And yet all of the great things Selig has done are often overlooked because of the Steroids Era, but hey...he admits it was his fault as well as Major league Baseball's fault for allowing it and he is dedicated to never letting it happen again

 

Hats off to Bud, he's been great, and he rightfully deserves the extention

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Selig has done great things for Major League Baseball.

 

The 3 division + wildcard format is amazing.

 

Interleague play is kinda cool

 

Home Field Advantage to the winner of the AS game is great

 

and the World Baseball Classic was a magnificent idea as well, it hasnt shown its immediate effects yet, but years from now the WBC will be huge and it's great for marketing.

 

And yet all of the great things Selig has done are often overlooked because of the Steroids Era, but hey...he admits it was his fault as well as Major league Baseball's fault for allowing it and he is dedicated to never letting it happen again

 

Hats off to Bud, he's been great, and he rightfully deserves the extention

 

What he brought to the game was great, but what he let happen under his control is bad. I think the steroid cloud is largely under his control and his fault. I think he is most to blame for the steroid era. After the strike the league was looking for anything to come back and the HR chase was that.

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Selig has done great things for Major League Baseball.

 

The 3 division + wildcard format is amazing.

 

Interleague play is kinda cool

 

Home Field Advantage to the winner of the AS game is great

 

and the World Baseball Classic was a magnificent idea as well, it hasnt shown its immediate effects yet, but years from now the WBC will be huge and it's great for marketing.

 

And yet all of the great things Selig has done are often overlooked because of the Steroids Era, but hey...he admits it was his fault as well as Major league Baseball's fault for allowing it and he is dedicated to never letting it happen again

 

Hats off to Bud, he's been great, and he rightfully deserves the extention

 

What he brought to the game was great, but what he let happen under his control is bad. I think the steroid cloud is largely under his control and his fault. I think he is most to blame for the steroid era. After the strike the league was looking for anything to come back and the HR chase was that.

 

Ok but should all of the good things he has done be pushed aside just because he made one mistake? Like I said before, at least he admits he's at fault and is working his hardest to prevent it ever happening again.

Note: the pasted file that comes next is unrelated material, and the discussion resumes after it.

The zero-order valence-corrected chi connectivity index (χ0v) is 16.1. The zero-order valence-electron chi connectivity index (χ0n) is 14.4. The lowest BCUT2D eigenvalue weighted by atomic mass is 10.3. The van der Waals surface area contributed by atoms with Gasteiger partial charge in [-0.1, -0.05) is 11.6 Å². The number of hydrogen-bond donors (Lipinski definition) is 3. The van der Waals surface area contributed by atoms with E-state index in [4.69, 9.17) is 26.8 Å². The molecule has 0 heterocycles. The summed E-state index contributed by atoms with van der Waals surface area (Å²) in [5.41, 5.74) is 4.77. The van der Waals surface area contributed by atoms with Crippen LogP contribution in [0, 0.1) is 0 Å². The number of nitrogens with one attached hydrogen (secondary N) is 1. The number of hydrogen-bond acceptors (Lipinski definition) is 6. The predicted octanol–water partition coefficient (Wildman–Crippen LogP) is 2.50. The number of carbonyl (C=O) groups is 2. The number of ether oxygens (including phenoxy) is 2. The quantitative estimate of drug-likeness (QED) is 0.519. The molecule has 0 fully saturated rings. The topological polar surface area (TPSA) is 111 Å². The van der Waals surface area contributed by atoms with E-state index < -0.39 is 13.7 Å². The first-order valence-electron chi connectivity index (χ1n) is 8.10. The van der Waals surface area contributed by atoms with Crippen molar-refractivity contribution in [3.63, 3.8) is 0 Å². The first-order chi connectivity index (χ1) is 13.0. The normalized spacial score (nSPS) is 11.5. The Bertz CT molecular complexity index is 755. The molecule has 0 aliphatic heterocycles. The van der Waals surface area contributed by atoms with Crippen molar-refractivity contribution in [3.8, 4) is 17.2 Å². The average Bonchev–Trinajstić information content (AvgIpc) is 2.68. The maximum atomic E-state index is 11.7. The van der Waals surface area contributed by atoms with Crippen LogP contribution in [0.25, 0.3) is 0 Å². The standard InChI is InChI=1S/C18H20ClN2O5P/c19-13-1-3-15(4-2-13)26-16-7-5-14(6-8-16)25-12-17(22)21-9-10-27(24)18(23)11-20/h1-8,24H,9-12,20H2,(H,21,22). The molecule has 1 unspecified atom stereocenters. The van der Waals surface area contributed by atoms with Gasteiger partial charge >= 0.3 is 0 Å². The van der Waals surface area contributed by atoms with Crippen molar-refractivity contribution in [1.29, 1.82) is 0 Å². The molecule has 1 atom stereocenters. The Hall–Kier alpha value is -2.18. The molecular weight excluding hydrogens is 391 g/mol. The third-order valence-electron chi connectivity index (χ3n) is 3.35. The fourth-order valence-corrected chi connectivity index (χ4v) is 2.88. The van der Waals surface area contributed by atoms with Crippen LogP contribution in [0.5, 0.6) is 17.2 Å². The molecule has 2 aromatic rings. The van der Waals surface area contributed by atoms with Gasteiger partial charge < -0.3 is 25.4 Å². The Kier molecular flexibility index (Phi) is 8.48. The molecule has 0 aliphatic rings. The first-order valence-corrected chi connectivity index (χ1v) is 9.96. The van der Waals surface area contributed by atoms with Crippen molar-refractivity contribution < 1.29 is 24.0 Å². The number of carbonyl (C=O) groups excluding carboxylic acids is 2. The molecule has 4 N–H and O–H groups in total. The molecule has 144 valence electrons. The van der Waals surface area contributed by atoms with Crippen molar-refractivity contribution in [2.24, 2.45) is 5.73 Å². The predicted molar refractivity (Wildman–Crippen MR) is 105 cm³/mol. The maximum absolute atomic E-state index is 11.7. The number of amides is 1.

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Selig has done great things for Major League Baseball.

 

The 3 division + wildcard format is amazing.

 

Interleague play is kinda cool

 

Home Field Advantage to the winner of the AS game is great

 

and the World Baseball Classic was a magnificent idea as well, it hasnt shown its immediate effects yet, but years from now the WBC will be huge and it's great for marketing.

 

And yet all of the great things Selig has done are often overlooked because of the Steroids Era, but hey...he admits it was his fault as well as Major league Baseball's fault for allowing it and he is dedicated to never letting it happen again

 

Hats off to Bud, he's been great, and he rightfully deserves the extention

 

What he brought to the game was great, but what he let happen under his control is bad. I think the steroid cloud is largely under his control and his fault. I think he is most to blame for the steroid era. After the strike the league was looking for anything to come back and the HR chase was that.

 

Ok but should all of the good things he has done be pushed aside just because he made one mistake? Like I said before, at least he admits he's at fault and is working his hardest to prevent it ever happening again.

 

No but I think instead of extending him now, they should wait til his term is up and see how the mitchell report finishes. We should also see what happens next before we reward him again.